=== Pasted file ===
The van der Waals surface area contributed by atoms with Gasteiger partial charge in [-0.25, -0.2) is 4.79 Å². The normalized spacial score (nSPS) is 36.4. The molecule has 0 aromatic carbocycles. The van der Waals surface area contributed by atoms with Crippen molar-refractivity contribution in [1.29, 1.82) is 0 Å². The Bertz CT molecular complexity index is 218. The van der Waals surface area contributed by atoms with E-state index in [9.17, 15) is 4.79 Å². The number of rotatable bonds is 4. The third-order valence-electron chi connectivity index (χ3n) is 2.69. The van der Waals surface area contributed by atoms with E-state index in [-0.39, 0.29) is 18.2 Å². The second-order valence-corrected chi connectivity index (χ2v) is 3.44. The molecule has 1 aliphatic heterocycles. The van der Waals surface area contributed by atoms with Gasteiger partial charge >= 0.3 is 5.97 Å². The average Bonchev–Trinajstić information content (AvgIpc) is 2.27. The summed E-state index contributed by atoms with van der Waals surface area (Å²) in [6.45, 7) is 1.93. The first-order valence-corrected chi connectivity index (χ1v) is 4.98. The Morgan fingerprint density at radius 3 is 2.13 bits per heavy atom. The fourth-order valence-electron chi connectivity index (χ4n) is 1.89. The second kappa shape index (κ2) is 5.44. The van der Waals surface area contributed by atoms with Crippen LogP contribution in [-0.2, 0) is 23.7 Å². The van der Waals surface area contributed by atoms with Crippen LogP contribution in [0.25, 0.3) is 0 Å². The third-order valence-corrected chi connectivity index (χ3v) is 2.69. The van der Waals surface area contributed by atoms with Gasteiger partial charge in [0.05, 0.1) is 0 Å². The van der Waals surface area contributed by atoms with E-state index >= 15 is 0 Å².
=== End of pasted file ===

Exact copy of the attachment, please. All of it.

The van der Waals surface area contributed by atoms with Gasteiger partial charge in [-0.25, -0.2) is 4.79 Å². The normalized spacial score (nSPS) is 36.4. The molecule has 0 aromatic carbocycles. The van der Waals surface area contributed by atoms with Crippen molar-refractivity contribution in [1.29, 1.82) is 0 Å². The Bertz CT molecular complexity index is 218. The van der Waals surface area contributed by atoms with E-state index in [9.17, 15) is 4.79 Å². The number of rotatable bonds is 4. The third-order valence-electron chi connectivity index (χ3n) is 2.69. The van der Waals surface area contributed by atoms with E-state index in [-0.39, 0.29) is 18.2 Å². The second-order valence-corrected chi connectivity index (χ2v) is 3.44. The molecule has 1 aliphatic heterocycles. The van der Waals surface area contributed by atoms with Gasteiger partial charge >= 0.3 is 5.97 Å². The average Bonchev–Trinajstić information content (AvgIpc) is 2.27. The summed E-state index contributed by atoms with van der Waals surface area (Å²) in [6.45, 7) is 1.93. The first-order valence-corrected chi connectivity index (χ1v) is 4.98. The Morgan fingerprint density at radius 3 is 2.13 bits per heavy atom. The fourth-order valence-electron chi connectivity index (χ4n) is 1.89. The second kappa shape index (κ2) is 5.44. The van der Waals surface area contributed by atoms with Crippen LogP contribution in [-0.2, 0) is 23.7 Å². The van der Waals surface area contributed by atoms with Crippen LogP contribution in [0.25, 0.3) is 0 Å². The third-order valence-corrected chi connectivity index (χ3v) is 2.69. The van der Waals surface area contributed by atoms with Gasteiger partial charge in [0.05, 0.1) is 0 Å². The van der Waals surface area contributed by atoms with E-state index >= 15 is 0 Å².